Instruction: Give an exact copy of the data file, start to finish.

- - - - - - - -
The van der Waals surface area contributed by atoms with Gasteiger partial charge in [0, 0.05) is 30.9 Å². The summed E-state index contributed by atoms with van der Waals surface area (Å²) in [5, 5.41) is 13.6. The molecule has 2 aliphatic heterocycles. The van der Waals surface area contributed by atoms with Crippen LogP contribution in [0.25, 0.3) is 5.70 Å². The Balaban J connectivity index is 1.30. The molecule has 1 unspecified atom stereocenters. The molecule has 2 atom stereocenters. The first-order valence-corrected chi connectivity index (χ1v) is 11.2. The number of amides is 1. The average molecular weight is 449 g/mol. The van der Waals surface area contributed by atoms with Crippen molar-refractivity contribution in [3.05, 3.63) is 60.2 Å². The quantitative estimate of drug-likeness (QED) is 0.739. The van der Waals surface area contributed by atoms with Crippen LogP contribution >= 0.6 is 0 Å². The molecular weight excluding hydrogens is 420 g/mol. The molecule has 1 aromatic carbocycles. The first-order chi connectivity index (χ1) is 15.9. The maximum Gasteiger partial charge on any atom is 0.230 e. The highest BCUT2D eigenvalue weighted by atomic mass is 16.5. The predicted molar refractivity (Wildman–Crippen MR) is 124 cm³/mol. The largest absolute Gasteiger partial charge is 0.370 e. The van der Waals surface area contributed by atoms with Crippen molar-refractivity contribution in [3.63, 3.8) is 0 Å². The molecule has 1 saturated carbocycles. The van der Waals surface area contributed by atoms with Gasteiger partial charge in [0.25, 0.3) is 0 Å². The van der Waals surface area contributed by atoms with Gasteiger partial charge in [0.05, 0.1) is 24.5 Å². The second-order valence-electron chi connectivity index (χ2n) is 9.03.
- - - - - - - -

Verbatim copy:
The van der Waals surface area contributed by atoms with Gasteiger partial charge in [0, 0.05) is 30.9 Å². The summed E-state index contributed by atoms with van der Waals surface area (Å²) in [5, 5.41) is 13.6. The molecule has 2 aliphatic heterocycles. The van der Waals surface area contributed by atoms with Crippen LogP contribution in [0.25, 0.3) is 5.70 Å². The Balaban J connectivity index is 1.30. The molecule has 1 unspecified atom stereocenters. The molecule has 2 atom stereocenters. The first-order valence-corrected chi connectivity index (χ1v) is 11.2. The number of amides is 1. The average molecular weight is 449 g/mol. The van der Waals surface area contributed by atoms with Crippen molar-refractivity contribution in [3.05, 3.63) is 60.2 Å². The quantitative estimate of drug-likeness (QED) is 0.739. The van der Waals surface area contributed by atoms with Crippen LogP contribution >= 0.6 is 0 Å². The molecular weight excluding hydrogens is 420 g/mol. The molecule has 1 aromatic carbocycles. The first-order chi connectivity index (χ1) is 15.9. The maximum Gasteiger partial charge on any atom is 0.230 e. The highest BCUT2D eigenvalue weighted by atomic mass is 16.5. The predicted molar refractivity (Wildman–Crippen MR) is 124 cm³/mol. The largest absolute Gasteiger partial charge is 0.370 e. The van der Waals surface area contributed by atoms with Crippen molar-refractivity contribution in [3.63, 3.8) is 0 Å². The molecule has 1 saturated carbocycles. The van der Waals surface area contributed by atoms with Gasteiger partial charge in [0.25, 0.3) is 0 Å². The van der Waals surface area contributed by atoms with Gasteiger partial charge in [0.05, 0.1) is 24.5 Å². The second-order valence-electron chi connectivity index (χ2n) is 9.03.